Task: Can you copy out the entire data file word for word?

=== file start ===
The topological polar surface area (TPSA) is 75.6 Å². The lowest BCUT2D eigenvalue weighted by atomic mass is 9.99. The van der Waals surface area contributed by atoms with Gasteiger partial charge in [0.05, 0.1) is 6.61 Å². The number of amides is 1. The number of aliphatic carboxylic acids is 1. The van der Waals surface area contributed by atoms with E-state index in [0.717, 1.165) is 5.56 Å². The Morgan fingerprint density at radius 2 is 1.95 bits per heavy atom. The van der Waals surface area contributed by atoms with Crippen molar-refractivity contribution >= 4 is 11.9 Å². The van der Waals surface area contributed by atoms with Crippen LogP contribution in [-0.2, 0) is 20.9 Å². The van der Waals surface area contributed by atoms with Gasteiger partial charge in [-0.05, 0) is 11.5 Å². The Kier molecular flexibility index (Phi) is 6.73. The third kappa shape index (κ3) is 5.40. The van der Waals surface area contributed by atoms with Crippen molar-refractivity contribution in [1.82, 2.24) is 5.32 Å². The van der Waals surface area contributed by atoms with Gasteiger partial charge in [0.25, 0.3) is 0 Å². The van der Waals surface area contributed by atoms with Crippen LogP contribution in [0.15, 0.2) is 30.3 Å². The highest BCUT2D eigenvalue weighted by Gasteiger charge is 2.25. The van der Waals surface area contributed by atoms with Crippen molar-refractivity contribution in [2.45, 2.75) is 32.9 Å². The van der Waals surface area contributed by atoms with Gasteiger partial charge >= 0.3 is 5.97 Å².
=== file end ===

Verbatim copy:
The topological polar surface area (TPSA) is 75.6 Å². The lowest BCUT2D eigenvalue weighted by atomic mass is 9.99. The van der Waals surface area contributed by atoms with Gasteiger partial charge in [0.05, 0.1) is 6.61 Å². The number of amides is 1. The number of aliphatic carboxylic acids is 1. The van der Waals surface area contributed by atoms with E-state index in [0.717, 1.165) is 5.56 Å². The Morgan fingerprint density at radius 2 is 1.95 bits per heavy atom. The van der Waals surface area contributed by atoms with Crippen molar-refractivity contribution >= 4 is 11.9 Å². The van der Waals surface area contributed by atoms with Crippen LogP contribution in [-0.2, 0) is 20.9 Å². The van der Waals surface area contributed by atoms with Gasteiger partial charge in [-0.05, 0) is 11.5 Å². The Kier molecular flexibility index (Phi) is 6.73. The third kappa shape index (κ3) is 5.40. The van der Waals surface area contributed by atoms with Crippen molar-refractivity contribution in [1.82, 2.24) is 5.32 Å². The van der Waals surface area contributed by atoms with Gasteiger partial charge in [0.25, 0.3) is 0 Å². The van der Waals surface area contributed by atoms with Crippen LogP contribution in [0.15, 0.2) is 30.3 Å². The highest BCUT2D eigenvalue weighted by Gasteiger charge is 2.25. The van der Waals surface area contributed by atoms with Crippen molar-refractivity contribution in [2.45, 2.75) is 32.9 Å². The van der Waals surface area contributed by atoms with Gasteiger partial charge >= 0.3 is 5.97 Å².